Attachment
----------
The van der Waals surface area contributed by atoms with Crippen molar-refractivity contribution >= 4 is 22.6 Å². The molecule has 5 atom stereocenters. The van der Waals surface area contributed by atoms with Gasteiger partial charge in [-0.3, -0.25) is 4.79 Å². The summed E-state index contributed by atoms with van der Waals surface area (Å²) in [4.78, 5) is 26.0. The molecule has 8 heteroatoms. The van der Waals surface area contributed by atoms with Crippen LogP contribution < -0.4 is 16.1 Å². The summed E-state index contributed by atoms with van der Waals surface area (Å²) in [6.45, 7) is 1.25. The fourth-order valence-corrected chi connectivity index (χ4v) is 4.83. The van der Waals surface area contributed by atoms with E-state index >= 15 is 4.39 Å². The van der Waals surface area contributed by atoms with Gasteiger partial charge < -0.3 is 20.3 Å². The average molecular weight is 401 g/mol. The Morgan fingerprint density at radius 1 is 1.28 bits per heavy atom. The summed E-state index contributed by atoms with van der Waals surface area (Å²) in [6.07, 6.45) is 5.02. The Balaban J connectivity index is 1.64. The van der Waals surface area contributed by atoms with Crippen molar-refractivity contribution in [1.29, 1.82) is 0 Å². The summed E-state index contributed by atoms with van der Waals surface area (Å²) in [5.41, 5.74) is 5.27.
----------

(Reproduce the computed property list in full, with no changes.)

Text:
The van der Waals surface area contributed by atoms with Crippen molar-refractivity contribution >= 4 is 22.6 Å². The molecule has 5 atom stereocenters. The van der Waals surface area contributed by atoms with Gasteiger partial charge in [-0.3, -0.25) is 4.79 Å². The summed E-state index contributed by atoms with van der Waals surface area (Å²) in [4.78, 5) is 26.0. The molecule has 8 heteroatoms. The van der Waals surface area contributed by atoms with Crippen LogP contribution < -0.4 is 16.1 Å². The summed E-state index contributed by atoms with van der Waals surface area (Å²) in [6.45, 7) is 1.25. The fourth-order valence-corrected chi connectivity index (χ4v) is 4.83. The van der Waals surface area contributed by atoms with E-state index >= 15 is 4.39 Å². The van der Waals surface area contributed by atoms with Gasteiger partial charge < -0.3 is 20.3 Å². The average molecular weight is 401 g/mol. The Morgan fingerprint density at radius 1 is 1.28 bits per heavy atom. The summed E-state index contributed by atoms with van der Waals surface area (Å²) in [6.07, 6.45) is 5.02. The Balaban J connectivity index is 1.64. The van der Waals surface area contributed by atoms with Crippen molar-refractivity contribution in [1.29, 1.82) is 0 Å². The summed E-state index contributed by atoms with van der Waals surface area (Å²) in [5.41, 5.74) is 5.27.